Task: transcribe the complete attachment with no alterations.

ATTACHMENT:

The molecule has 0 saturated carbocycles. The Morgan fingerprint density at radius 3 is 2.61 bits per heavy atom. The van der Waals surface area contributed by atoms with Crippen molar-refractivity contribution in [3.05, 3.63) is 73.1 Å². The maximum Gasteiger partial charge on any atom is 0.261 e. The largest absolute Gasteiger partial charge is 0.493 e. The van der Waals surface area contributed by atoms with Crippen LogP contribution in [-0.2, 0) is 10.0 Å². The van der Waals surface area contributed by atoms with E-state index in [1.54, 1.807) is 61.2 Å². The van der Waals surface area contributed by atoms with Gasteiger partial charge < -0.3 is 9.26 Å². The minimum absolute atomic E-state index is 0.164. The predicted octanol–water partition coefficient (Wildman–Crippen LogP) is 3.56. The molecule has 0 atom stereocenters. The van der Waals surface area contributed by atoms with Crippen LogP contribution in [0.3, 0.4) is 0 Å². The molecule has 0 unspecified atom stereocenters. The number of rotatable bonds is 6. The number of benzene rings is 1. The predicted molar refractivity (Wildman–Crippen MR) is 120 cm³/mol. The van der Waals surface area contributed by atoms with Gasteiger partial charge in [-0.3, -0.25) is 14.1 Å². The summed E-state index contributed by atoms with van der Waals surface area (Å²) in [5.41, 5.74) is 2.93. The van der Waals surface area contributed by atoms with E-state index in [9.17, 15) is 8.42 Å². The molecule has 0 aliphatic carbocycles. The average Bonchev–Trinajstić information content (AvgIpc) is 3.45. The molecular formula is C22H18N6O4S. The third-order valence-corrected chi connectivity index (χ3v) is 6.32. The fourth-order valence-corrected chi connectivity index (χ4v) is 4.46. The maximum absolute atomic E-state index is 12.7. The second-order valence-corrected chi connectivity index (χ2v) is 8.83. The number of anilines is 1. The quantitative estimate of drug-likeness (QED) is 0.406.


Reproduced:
The molecule has 0 saturated carbocycles. The Morgan fingerprint density at radius 3 is 2.61 bits per heavy atom. The van der Waals surface area contributed by atoms with Crippen molar-refractivity contribution in [3.05, 3.63) is 73.1 Å². The maximum Gasteiger partial charge on any atom is 0.261 e. The largest absolute Gasteiger partial charge is 0.493 e. The van der Waals surface area contributed by atoms with Crippen LogP contribution in [-0.2, 0) is 10.0 Å². The van der Waals surface area contributed by atoms with E-state index in [1.54, 1.807) is 61.2 Å². The van der Waals surface area contributed by atoms with Gasteiger partial charge < -0.3 is 9.26 Å². The minimum absolute atomic E-state index is 0.164. The predicted octanol–water partition coefficient (Wildman–Crippen LogP) is 3.56. The molecule has 0 atom stereocenters. The van der Waals surface area contributed by atoms with Crippen LogP contribution in [0.3, 0.4) is 0 Å². The molecule has 0 unspecified atom stereocenters. The number of rotatable bonds is 6. The number of benzene rings is 1. The predicted molar refractivity (Wildman–Crippen MR) is 120 cm³/mol. The van der Waals surface area contributed by atoms with Gasteiger partial charge in [-0.3, -0.25) is 14.1 Å². The summed E-state index contributed by atoms with van der Waals surface area (Å²) in [5.41, 5.74) is 2.93. The van der Waals surface area contributed by atoms with E-state index in [9.17, 15) is 8.42 Å². The molecule has 0 aliphatic carbocycles. The average Bonchev–Trinajstić information content (AvgIpc) is 3.45. The molecular formula is C22H18N6O4S. The third-order valence-corrected chi connectivity index (χ3v) is 6.32. The fourth-order valence-corrected chi connectivity index (χ4v) is 4.46. The maximum absolute atomic E-state index is 12.7. The second-order valence-corrected chi connectivity index (χ2v) is 8.83. The number of anilines is 1. The quantitative estimate of drug-likeness (QED) is 0.406.